A recent Levada Center poll shows that about half of Russians approve of the new PM Mikhail Mishustin. This reflects a clear improvement over Russians’ views of the former PM Dmitry Medvedev, according to BBC Monitoring:
The poll published on the Levada site on 30 January reported that some 48 per cent of respondents said they liked the “first activities” of Mishustin as prime minister. A further 37 per cent said they did not approve, and 15 per cent did not give an answer.
When asked the same question in December 2019 about the actions of then prime minister Dmitry Medvedev, 38 per cent of respondents said they approved and 61 per cent said they were not in favour.
The real test of Mishustin’s popularity will come over the next year or so during which Russians will be looking at their standard of living and pocketbooks. The Financial Times reported yesterday that decisions on budget spending will be decided on next week:
Russia’s 2020 state expenditure could swell by more than Rbs 2tn ($32bn), equivalent to around 1.3 per cent of GDP, analysts have estimated, if the amendments are approved. That would be on top of an already agreed Rbs19.5tn spending blueprint, helped by cash from an oil-fuelled national wealth fund that has swollen to $125bn….
…Real incomes in Russia have fallen for five of the past six years as Mr Putin’s administration prioritised tight state spending and the building up of a fiscal safety net that helped Moscow weather the brunt of western sanctions imposed after the annexation of Crimea….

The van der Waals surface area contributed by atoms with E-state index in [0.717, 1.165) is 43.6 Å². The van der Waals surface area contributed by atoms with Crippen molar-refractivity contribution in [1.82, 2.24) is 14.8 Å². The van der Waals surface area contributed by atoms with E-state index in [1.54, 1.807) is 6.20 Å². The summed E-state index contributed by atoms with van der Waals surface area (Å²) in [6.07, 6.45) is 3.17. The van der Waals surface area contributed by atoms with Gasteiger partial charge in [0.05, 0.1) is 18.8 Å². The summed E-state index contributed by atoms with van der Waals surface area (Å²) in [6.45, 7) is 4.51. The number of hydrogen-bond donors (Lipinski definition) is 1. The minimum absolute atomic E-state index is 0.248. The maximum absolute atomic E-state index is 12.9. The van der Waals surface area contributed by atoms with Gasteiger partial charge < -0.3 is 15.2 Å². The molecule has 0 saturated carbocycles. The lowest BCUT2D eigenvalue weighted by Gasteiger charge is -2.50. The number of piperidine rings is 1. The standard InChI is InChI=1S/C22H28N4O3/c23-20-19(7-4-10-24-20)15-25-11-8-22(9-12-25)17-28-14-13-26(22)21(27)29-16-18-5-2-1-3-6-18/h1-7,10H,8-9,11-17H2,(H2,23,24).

…Andrei Belousov, a pro-spending former Kremlin aide who was promoted to the powerful role of first deputy prime minister in the new government, said on Wednesday that additional capital had been approved for the initiative. He described the budget changes as “a serious injection of liquidity into the economy.”
Mr Belousov, who is seen by investors as the embodiment of Mr Putin’s new-found desire for stimulus, said that the government estimated Rbs300bn could be spent from the national wealth fund each year without affecting inflation, a key concern to more hawkish ministers under the previous government who had argued against spending the fund’s proceeds domestically.
Another Levada poll showed that Russians are about evenly split on the goal of Putin’s recent proposed constitutional changes. Russian news agency Interfax reported:
Forty-seven percent of the respondents polled by Levada said that the constitutional amendments were aimed at improving the public governance system for the benefit of most residents, and the same percentage argued that the amendments served the interests of the incumbent president, who wished to broaden his power and to stay in office after 2024.
A state-backed poll that was reported on by TASS in early February breaks down Russians’ views regarding the proposed changes in more detail. With respect to the amendments involving social benefits, an overwhelming majority of Russians were supportive: